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Open access

Łukasz Tyburski and Paweł Przybylski

Abstract

In 2015 in Kampinos National Park (KNP), monitoring of tree crown condition was conducted in specimens of the Scots pine, which is the dominant tree species in the park (73.3%). The monitoring was aimed at providing information about the health of pine trees in the national park area. The monitoring was conducted on 26 plots throughout the park. The stands where the pine is not a dominant species were omitted. On each plot, 20 trees were subjected to assessment. In total, 520 pine trees were examined. The monitoring was conducted by the assessment of tree crowns based on the adapted forest monitoring methodology conducted as part of National Environmental Monitoring. On the basis of the monitoring, it was found that 75.4% of the trees are characterised by slight defoliation and 94.4% of the specimens were not found to have discoloration of the assimilation apparatus. No differences were found between areas situated closer and further from the administrative borders of Warsaw. On the basis of the monitoring, it was found that the pine trees in KNP are in a good health condition. Dendrometric measurements show that the average diameter at breast height (DBH) of the analysed trees is 26.6 cm. The average height of the trees is 20.4 m. The average age of the examined tree stands is 84. The monitoring will be continued in subsequent years in order to record the changes taking place in tree crowns.

Open access

Łukasz Tyburski and Paweł Przybylski

Abstract

The Kampinos National Park (KNP), in terms of ecology, is an exceptionally valuable place in the Polish lowland region. Until the 20th century, as a result of limited human influence on the natural resources of the Kampinos Forest, it can be presumed that the 100-year-old tree stands were shaped by natural ecological processes. This study contains a detailed assessment of crown conditions, dendrometric measurements and visible disease symptoms in the oldest fragments of the KNP, as well as statistical evaluation of the relationships between these factors. Results were correlated with ecological factors such as precipitation and temperature. For the purpose of the study, five tree stands, each over 130 years old, were selected. In each stand, the level of defoliation was assessed, based on the forest monitoring methodology performed in Poland for the State Environmental Monitoring. Tree height, circumference, and diameter at breast height measurements were performed for all the trees, and any visible disease symptoms were described. Defoliation data were used to classify 93.6% of the trees as the second level of stand damage (the so-called ‘warning’ level) according to the monitoring methodology. Observed disease factors confirm the physiological weakening of the trees. The populations studied exhibited a range of mean height and stem volume, and these were not significantly related to the level of defoliation or visible disease symptoms. Ecological factors, especially the drought in 2015, probably did not have a negative impact on the examined stands. The analysed pine populations demonstrate physiological weakness, but this appears to be related to their age and natural ecological processes.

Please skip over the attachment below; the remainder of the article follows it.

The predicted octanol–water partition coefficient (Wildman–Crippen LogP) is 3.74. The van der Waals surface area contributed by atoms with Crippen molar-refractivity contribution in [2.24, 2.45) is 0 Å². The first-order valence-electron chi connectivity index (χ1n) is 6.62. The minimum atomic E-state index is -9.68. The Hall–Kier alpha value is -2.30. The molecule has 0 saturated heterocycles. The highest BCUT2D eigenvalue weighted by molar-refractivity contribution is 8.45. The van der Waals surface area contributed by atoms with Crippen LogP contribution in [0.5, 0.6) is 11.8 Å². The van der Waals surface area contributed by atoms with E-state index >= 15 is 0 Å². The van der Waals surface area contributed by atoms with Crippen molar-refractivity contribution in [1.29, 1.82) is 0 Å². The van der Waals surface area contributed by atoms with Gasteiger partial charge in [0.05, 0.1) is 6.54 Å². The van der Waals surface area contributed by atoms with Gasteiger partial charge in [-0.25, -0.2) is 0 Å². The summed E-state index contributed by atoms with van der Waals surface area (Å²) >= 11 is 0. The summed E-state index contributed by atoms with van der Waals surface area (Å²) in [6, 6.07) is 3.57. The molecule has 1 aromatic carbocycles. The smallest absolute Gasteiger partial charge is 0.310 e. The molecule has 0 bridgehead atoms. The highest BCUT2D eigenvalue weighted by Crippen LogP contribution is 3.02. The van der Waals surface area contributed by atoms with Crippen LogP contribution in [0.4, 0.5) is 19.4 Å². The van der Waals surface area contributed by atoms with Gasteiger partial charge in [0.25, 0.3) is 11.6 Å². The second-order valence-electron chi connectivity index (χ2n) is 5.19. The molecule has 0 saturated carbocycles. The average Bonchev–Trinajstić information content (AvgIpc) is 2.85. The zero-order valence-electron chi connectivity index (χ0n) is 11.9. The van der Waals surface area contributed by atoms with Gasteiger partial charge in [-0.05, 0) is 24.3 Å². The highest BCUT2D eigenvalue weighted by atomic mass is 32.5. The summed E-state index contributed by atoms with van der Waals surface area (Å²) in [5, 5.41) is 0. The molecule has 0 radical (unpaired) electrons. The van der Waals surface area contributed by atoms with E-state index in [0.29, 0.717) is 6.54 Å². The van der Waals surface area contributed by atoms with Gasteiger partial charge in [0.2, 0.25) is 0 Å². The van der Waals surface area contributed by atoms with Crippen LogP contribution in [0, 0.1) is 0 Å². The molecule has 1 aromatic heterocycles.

Open access

Łukasz Tyburski and Paweł Przybylski

Abstract